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How satellites can help us understand deadly avalanches
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How satellites can help us understand deadly avalanches

A gif showing the height of debris that broke off a hanging glacier and fell down a mountain in India in 2016.


A little over a decade ago, one of most destructive was discovered. Rock-ice avalanches in the Indian HimalayaA small township was devastated by the devastating impact of the hurricane, which claimed more than 200 lives, many bridges, roads, and two power plants.

It is commonly known as the Chamoli disaster. It was unprecedented in its size. Despite its size, it was made up of Only 20% of ice is found in rock, while 80% is in ice.The avalanche mass could travel approximately 13km downstream, before it became a debris stream, causing a flash flooding in the Rishiganga-Dhauliganga rivers.

Scientists around the globe were attracted to the scale of the disaster. More than ten research articles on the disaster have been published over the past few months. InvestigationsExplore possible causes and potential changes in the valley.

Remote sensing

Due to the lack of field measurements in this remote area, all published studies extensively used Earth Observation data (EO) from Satellites for remote sensing. Special cameras on EO satellites capture energy that is either emitted or reflected from the Earth’s surface or its atmosphere, so remote sensing helps monitor particular environments quickly and effectively.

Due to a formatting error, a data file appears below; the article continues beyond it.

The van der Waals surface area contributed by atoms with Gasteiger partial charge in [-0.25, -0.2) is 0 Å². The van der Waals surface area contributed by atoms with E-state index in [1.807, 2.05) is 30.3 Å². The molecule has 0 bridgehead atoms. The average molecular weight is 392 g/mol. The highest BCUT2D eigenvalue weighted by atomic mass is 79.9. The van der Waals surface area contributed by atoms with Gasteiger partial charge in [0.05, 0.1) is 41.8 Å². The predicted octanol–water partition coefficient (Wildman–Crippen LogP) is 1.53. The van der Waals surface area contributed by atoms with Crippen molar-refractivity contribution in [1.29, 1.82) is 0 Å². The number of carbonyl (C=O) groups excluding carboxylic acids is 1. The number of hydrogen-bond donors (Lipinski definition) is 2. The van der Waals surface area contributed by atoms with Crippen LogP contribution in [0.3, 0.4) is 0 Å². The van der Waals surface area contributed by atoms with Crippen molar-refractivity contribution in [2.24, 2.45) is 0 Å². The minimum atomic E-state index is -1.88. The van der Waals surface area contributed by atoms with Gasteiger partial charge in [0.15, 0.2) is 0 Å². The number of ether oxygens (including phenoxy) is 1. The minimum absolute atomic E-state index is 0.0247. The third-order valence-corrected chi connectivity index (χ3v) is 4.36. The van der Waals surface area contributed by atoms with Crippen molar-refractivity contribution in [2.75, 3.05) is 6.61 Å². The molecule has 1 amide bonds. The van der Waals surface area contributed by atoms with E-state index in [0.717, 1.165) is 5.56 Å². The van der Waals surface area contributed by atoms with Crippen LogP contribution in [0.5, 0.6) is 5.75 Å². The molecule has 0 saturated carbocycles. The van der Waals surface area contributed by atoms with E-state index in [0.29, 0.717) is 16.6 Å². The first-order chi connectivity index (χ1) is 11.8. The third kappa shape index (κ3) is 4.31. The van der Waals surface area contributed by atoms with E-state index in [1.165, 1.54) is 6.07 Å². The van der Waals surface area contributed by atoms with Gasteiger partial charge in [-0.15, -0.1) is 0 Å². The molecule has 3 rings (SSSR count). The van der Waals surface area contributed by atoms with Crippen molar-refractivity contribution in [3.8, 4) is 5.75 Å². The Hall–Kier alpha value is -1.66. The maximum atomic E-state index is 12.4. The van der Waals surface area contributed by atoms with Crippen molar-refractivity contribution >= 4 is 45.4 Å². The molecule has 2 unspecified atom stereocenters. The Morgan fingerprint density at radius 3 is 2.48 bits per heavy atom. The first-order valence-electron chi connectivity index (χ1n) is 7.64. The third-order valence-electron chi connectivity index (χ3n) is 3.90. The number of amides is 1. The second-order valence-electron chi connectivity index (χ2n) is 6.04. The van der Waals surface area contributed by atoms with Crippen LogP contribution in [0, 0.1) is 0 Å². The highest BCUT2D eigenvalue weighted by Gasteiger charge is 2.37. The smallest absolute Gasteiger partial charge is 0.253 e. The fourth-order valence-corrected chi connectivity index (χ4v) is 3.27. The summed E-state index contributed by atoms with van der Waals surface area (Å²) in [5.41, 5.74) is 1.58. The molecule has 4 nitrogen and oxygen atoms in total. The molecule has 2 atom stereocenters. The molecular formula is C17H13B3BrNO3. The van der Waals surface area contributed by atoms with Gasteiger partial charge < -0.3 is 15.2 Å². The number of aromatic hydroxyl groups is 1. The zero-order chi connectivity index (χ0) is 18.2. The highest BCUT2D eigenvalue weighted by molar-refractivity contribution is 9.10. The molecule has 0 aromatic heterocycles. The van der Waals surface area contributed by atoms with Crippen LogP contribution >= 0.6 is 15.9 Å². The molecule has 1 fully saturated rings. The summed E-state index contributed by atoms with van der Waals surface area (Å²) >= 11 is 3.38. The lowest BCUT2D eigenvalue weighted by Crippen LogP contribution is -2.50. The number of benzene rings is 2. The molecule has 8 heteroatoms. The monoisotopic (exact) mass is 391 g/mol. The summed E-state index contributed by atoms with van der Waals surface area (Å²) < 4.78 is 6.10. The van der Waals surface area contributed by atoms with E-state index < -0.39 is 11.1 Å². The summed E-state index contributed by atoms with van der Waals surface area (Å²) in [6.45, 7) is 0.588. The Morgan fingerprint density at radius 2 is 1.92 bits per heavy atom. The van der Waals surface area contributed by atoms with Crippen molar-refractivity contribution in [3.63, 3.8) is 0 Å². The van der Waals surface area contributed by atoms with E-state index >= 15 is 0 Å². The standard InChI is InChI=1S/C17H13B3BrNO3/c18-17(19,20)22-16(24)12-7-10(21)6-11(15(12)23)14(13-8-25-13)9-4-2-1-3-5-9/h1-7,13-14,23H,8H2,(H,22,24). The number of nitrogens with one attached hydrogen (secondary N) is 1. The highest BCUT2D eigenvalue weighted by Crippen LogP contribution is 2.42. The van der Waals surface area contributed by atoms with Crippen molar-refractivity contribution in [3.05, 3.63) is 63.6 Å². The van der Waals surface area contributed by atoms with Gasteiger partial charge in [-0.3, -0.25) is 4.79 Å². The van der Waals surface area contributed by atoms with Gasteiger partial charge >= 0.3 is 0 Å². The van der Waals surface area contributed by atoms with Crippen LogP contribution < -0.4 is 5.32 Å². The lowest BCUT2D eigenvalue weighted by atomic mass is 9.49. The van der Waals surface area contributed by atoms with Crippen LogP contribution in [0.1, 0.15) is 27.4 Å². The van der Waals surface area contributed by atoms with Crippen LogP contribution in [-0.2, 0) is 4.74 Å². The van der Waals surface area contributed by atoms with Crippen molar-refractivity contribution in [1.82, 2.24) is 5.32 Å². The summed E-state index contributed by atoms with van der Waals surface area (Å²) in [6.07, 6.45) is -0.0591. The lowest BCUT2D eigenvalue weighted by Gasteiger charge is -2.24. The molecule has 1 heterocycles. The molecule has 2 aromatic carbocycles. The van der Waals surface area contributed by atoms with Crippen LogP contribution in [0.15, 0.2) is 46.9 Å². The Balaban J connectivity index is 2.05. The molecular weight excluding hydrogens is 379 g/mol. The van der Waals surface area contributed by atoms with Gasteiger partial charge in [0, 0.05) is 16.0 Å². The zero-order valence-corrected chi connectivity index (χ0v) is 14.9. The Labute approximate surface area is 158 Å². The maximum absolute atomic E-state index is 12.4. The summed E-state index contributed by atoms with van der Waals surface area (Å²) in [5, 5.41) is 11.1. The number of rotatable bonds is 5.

Space agencies such as NASAThe European Space AgencyCompanies such as Planet Labsprovide free images of Earth at medium-to high resolution, encouraging independent research. In fact, Planet Lab’s PlanetScope satellites were able to capture the Chamoli disaster in real-time.

These satellites are becoming more and more useful in understanding high mountain hazards. Online geo-visualization platforms such as Google EarthYou can easily and quickly analyze visuals by comparing high-resolution images. You can find our StudyThanks to the rich archive remote sensing data, we were able simulate and reconstruct both the Chamoli disaster as well as an earlier ice avalanche at this site.

Avalanche hot spot

Our research began with an interesting observation, also reported in Other studiesThe Chamoli disaster site is a hotspot of avalanches. We identified two ice and several snow avalanches within the same valley by scanning through satellite images over the past 20 years.

A gif showing the height of debris that broke off a hanging glacier and fell down a mountain in India in 2016.
The 2016 avalanche left the area more vulnerable to the 2021 avalanche.
Anshuman Bhadraj/University of Aberdeen, Author provided

Ice avalanches caused by breakage of a hanging glacier in early 2000 and again in September 2016 were massive, consisting of approximately 10 million m³ of glacial ice, filling around 3.5km of the valley floor with debris deposits that reached heights of up to 50m. It is interesting that the Chamoli disaster took place within 4.5 year of the September 2016 Ice Avalanche.

The 2021 disaster was caused by an avalanche which, although more than 2.5 times more voluminous than the 2016 event, was made of 80% of rocks contrary to the pure icy composition of 2016’s avalanche.